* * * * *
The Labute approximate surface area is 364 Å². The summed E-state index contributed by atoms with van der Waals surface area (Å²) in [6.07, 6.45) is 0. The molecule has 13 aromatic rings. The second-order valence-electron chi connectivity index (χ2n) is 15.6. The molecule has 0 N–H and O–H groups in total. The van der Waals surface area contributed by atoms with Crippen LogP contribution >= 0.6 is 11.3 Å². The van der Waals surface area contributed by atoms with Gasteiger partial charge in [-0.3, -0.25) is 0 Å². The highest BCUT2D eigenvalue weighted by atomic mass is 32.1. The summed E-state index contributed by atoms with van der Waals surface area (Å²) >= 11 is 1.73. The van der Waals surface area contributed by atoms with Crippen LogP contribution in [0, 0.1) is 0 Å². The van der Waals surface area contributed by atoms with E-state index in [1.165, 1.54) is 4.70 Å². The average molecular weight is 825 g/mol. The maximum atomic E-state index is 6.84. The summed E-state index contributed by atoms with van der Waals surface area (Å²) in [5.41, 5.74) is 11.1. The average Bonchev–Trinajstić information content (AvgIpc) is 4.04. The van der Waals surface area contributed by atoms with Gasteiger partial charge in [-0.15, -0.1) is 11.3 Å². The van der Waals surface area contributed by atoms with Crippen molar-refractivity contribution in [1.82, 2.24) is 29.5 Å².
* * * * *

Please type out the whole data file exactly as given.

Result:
The Labute approximate surface area is 364 Å². The summed E-state index contributed by atoms with van der Waals surface area (Å²) in [6.07, 6.45) is 0. The molecule has 13 aromatic rings. The second-order valence-electron chi connectivity index (χ2n) is 15.6. The molecule has 0 N–H and O–H groups in total. The van der Waals surface area contributed by atoms with Crippen LogP contribution >= 0.6 is 11.3 Å². The van der Waals surface area contributed by atoms with Gasteiger partial charge in [-0.3, -0.25) is 0 Å². The highest BCUT2D eigenvalue weighted by atomic mass is 32.1. The summed E-state index contributed by atoms with van der Waals surface area (Å²) >= 11 is 1.73. The van der Waals surface area contributed by atoms with Crippen LogP contribution in [0, 0.1) is 0 Å². The van der Waals surface area contributed by atoms with E-state index in [1.165, 1.54) is 4.70 Å². The average molecular weight is 825 g/mol. The maximum atomic E-state index is 6.84. The summed E-state index contributed by atoms with van der Waals surface area (Å²) in [5.41, 5.74) is 11.1. The average Bonchev–Trinajstić information content (AvgIpc) is 4.04. The van der Waals surface area contributed by atoms with Gasteiger partial charge in [-0.15, -0.1) is 11.3 Å². The van der Waals surface area contributed by atoms with Crippen molar-refractivity contribution in [1.82, 2.24) is 29.5 Å².